What WOULD Bekki Eat?

Well, I'll start with what I wouldn't eat. I wouldn't eat margarine. Or tofu. Or lowered-fat anything. Olestra is right out. Hydrolyzed, isolated, evaporated, enriched, or chocolate flavored "phood" won't pass these lips.
What will I eat? Real food. Made-at-home food. Food that my great-great-grandmother could have made, if she had the money and the time. And if she hadn't been so busy trick-riding in a most unladylike way.

Sunday, July 8, 2012

Coupon Rant 2.0.1

How do Cheerios make you feel? General Mills wants to know. Their ad, beside their coupon in this Sunday's paper, is the word "Smile" with the "i" dotted with a Cheerio. How cute. Then they ask you to "share what Cheerios means to you" on Facebook.

Yes, really.

Do you need to grab a tissue while you recount the many happy childhood moments you spent with an O-shaped cereal? Perhaps you spent some cute minutes with a toddler who was happily gumming them, while learning to get the contents of his fists to his mouth. Maybe you shared a bowl with a child before they went to school. Maybe it was what you poured yourself every Saturday morning before you sat down to watch cartoons, letting your parents sleep in. But I can assure you that the contents of the bowl were not the source of the warm fuzzies.

If you've read my blog before, you might recall that I think food and feelings ought to be separate. Don't get me wrong, I love food. I love tastes, textures, combinations, and trying new things. But I know that food does not equal love. It is not a refuge, a security blanket, a big bowlful of happiness, a ray of sunshine on a cloudy day... and it's very important that it stay that way. We, as a nation, are getting fatter every year BECAUSE food = love for so many of us.

So, f*ck you, General Mills. Do you want to know what Cheerios mean to me? Nothing. A box full of extruded, damaged, phytate-laden, allergenic, inflammation with sprayed-on artificial vitamins and minerals. It is less nutritious than the box it comes in. There are no feelings in a box of Cheerios. There is no meaning beyond the implication that whoever eats the product cares more for convenience than they do for their health.

Then I flipped the page and saw an ad for a new Ensure product. Proudly proclaiming it's greatness due to the fact that it has:
zero fat.
3 times more protein than juice (er... that's not a feat, really, since juice generally has NO protein.)
21 vitamins and minerals.
That your body will completely ignore.
Because not only are they artificial, but that zero fat content makes them even more rejected by your body.

Also in this batch of coupons was a high-powered cleaner bragging about it's ability to remove grease. Because we all have that problem, don't we? Grease spatters on our stovetops (or walls and floors, if you're really having fun in the kitchen.) The stuff dries into gluey, sticky, hard-as-resin spots. I've been there. I've scrubbed with a wire brush after soaking in hot soapy water, to no avail. And then I learned something very, very important. To quote John Edwards, it doesn't have to be that way. Do you know WHY something that was once slippery and fluid transforms into super glue? Because it's damaged. Vegetable oils are not heat stable. And yet we cook with them. Cooking = heat, right? We are cooking with, and then ingesting, damaged, chemically-altered, rancid oil-turned-glue. That's not good, folks.
I've noticed an amazing thing, since switching to saturated, healthy fats (coconut oil, lard, butter, tallow)... everything is really easy to clean. I don't need nonstick cookware. I don't need wire brushes or bottles full of grease-eating chemicals. My fat spatters don't transform into glue. It's just that easy.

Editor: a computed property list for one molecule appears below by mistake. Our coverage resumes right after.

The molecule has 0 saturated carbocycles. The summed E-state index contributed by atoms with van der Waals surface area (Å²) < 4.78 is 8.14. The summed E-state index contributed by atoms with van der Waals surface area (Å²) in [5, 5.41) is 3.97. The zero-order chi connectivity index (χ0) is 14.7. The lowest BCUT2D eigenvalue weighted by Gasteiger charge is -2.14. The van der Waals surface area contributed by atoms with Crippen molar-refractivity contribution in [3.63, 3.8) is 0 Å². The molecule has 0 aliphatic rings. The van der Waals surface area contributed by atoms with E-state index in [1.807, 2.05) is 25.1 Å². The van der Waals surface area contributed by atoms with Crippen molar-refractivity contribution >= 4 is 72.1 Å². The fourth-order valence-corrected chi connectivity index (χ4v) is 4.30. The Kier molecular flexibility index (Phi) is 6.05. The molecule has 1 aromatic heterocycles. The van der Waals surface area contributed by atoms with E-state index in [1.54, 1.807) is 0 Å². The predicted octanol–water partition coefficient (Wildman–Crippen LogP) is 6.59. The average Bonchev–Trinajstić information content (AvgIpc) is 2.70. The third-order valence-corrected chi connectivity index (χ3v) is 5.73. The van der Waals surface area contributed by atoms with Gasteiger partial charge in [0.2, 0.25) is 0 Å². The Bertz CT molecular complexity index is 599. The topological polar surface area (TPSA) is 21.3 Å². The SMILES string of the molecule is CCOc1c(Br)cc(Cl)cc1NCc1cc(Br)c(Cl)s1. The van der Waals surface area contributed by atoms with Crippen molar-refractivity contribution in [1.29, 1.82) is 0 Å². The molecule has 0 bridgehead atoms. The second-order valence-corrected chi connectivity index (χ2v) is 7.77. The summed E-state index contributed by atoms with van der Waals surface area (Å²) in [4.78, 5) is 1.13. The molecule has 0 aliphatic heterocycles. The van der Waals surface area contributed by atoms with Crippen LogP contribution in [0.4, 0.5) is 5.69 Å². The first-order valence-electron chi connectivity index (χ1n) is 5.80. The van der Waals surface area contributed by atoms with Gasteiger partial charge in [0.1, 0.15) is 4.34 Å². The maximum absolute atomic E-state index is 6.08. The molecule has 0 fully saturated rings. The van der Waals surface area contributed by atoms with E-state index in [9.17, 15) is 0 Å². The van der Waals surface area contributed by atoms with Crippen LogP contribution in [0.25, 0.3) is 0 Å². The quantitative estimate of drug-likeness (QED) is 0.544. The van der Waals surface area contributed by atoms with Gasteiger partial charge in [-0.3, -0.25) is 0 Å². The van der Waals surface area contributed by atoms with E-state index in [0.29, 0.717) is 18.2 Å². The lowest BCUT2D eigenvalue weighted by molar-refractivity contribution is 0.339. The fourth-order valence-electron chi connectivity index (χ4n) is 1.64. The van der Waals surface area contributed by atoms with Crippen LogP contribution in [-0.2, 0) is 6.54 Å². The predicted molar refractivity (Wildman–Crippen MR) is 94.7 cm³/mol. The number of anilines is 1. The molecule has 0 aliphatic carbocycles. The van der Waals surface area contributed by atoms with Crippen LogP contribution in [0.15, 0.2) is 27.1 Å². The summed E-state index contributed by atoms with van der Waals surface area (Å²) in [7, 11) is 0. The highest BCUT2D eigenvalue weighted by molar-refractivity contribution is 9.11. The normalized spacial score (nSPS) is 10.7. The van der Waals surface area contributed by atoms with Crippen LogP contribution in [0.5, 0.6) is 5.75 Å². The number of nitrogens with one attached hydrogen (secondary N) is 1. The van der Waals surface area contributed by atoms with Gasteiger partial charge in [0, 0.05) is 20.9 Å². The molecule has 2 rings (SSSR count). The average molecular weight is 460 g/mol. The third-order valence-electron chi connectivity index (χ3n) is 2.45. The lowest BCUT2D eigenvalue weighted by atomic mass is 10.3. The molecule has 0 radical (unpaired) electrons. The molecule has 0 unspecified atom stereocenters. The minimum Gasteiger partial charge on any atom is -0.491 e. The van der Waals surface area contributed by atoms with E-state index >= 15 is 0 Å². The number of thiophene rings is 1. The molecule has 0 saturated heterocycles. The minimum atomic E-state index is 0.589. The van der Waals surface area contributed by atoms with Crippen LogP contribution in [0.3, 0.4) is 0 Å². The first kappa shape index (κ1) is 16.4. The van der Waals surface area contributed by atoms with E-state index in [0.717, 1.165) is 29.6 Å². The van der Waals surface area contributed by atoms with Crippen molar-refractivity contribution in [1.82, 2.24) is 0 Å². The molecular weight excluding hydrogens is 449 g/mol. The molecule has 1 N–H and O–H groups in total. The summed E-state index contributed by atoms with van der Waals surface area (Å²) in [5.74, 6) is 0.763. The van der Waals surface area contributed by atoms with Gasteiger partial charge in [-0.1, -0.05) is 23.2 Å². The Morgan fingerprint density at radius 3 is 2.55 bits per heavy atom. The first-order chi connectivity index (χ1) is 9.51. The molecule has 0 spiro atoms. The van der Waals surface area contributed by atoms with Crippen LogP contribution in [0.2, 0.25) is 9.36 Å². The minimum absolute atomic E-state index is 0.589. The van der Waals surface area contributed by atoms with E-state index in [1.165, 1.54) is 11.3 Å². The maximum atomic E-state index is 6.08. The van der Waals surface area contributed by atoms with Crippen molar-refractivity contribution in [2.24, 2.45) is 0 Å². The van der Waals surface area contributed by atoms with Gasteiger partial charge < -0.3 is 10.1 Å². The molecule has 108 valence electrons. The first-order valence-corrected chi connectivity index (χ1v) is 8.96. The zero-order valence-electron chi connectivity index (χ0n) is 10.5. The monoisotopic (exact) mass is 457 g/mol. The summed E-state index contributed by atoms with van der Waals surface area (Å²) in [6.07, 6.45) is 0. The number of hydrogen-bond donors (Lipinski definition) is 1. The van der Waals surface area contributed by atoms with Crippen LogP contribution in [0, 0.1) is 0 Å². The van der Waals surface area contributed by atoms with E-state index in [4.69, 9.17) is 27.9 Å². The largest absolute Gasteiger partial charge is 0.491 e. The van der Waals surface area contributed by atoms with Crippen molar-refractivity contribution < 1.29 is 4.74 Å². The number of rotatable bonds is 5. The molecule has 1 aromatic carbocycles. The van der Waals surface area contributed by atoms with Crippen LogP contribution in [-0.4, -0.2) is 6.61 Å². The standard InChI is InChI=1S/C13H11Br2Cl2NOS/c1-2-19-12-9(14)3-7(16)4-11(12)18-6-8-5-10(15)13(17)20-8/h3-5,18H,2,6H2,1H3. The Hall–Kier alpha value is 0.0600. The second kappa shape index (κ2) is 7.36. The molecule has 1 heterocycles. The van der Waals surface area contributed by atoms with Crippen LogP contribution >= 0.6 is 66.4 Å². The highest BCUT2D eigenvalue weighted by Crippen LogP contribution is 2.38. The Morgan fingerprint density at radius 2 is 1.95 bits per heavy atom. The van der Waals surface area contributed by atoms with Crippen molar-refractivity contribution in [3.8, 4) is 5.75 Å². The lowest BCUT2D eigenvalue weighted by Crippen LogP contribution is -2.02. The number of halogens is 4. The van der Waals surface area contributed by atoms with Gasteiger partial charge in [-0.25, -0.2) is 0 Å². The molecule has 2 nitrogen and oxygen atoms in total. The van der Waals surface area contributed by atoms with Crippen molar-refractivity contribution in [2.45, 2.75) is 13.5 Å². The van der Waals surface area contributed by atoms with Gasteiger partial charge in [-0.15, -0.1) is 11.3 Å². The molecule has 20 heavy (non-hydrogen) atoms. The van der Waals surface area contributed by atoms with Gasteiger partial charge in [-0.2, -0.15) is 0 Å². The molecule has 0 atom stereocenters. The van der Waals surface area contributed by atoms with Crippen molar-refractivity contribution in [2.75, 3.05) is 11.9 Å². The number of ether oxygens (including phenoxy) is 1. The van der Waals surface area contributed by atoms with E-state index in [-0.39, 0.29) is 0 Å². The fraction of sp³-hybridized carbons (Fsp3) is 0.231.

And finally, today's WTF Award goes to a product in the ad for our local grocery store. The focus of the ad this week was "back to college," just like it always is this time of year. All the "essential" items for young adults, off on their own for the first time. Apparently our young adults are in no way ready to be off on their own, if the ad is any example. Right there on page two, at the top of page two was an egg scrambler. Next to a happy little display plate, to show us the sort of incredible feats of kitchen magic that we could produce if only we had our very own egg scrambler- a plate with eggs and bacon and some other goodness. Ta-da! Problem solved! Have you ever woken up hungry, but didn't want to drive to McKing for breakfast? What a conundrum! How will you eat? You have eggs... you have a pan to cook them in (or, probably, know how to nuke them)... but how to get the eggs... scrambled?  It's like some sort of Julia Child witchcraft. Damn you, Rachel Ray, for not having a show on this topic!!! But wait, here we have our very own egg scrambler. It looks like a mini chopper, of the kind that survive about 4 onions or 3 ice cubes. Eggs, being so much softer, will probably extend it's lifespan. Thank the gods. We can now launch our young people into the world, knowing they are fully prepared to feed themselves at least once a day.

Or else they could stir the eggs with a fucking fork.

This rant's for you, Chris. Cheers and happy birthday!

About Me

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Tejas, United States
I am many things... all at the same time. (No wonder I don't get much done!) I am a wife to a retired infantryman, mother of 3, stocker (and stalker) of the fridge, passionate fan of food, nutrition, ecology, coffee, wine, and college football. I love all things witchy and piratey. I often cook with booze. I feed stray cats. I don't believe in sunscreen. I don't like shoes and really hate socks. And I currently can't eat any gluten, dairy, eggs, soy, coconut(!?), or sodium metabisulfite (aw, shucks, no chemical snackies.) Sometimes even citric acid gets me. But only sometimes.